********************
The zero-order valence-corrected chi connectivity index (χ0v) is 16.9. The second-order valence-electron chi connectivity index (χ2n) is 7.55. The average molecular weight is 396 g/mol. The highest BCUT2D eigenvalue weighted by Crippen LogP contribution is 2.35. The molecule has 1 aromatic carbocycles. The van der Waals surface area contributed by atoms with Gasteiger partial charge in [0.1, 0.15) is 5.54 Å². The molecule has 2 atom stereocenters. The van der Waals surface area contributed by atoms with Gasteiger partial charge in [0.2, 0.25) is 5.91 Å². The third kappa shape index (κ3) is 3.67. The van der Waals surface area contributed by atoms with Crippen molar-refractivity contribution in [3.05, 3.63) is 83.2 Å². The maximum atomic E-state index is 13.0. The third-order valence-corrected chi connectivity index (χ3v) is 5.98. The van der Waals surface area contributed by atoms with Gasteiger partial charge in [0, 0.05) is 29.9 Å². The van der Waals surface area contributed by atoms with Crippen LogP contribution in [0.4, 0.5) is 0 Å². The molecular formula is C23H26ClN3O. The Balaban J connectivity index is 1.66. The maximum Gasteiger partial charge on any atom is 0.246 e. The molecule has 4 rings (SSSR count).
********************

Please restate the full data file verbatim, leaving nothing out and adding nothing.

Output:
The zero-order valence-corrected chi connectivity index (χ0v) is 16.9. The second-order valence-electron chi connectivity index (χ2n) is 7.55. The average molecular weight is 396 g/mol. The highest BCUT2D eigenvalue weighted by Crippen LogP contribution is 2.35. The molecule has 1 aromatic carbocycles. The van der Waals surface area contributed by atoms with Gasteiger partial charge in [0.1, 0.15) is 5.54 Å². The molecule has 2 atom stereocenters. The van der Waals surface area contributed by atoms with Gasteiger partial charge in [0.2, 0.25) is 5.91 Å². The third kappa shape index (κ3) is 3.67. The van der Waals surface area contributed by atoms with Crippen molar-refractivity contribution in [3.05, 3.63) is 83.2 Å². The maximum atomic E-state index is 13.0. The third-order valence-corrected chi connectivity index (χ3v) is 5.98. The van der Waals surface area contributed by atoms with Gasteiger partial charge in [0, 0.05) is 29.9 Å². The van der Waals surface area contributed by atoms with Crippen LogP contribution in [0.4, 0.5) is 0 Å². The molecular formula is C23H26ClN3O. The Balaban J connectivity index is 1.66. The maximum Gasteiger partial charge on any atom is 0.246 e. The molecule has 4 rings (SSSR count).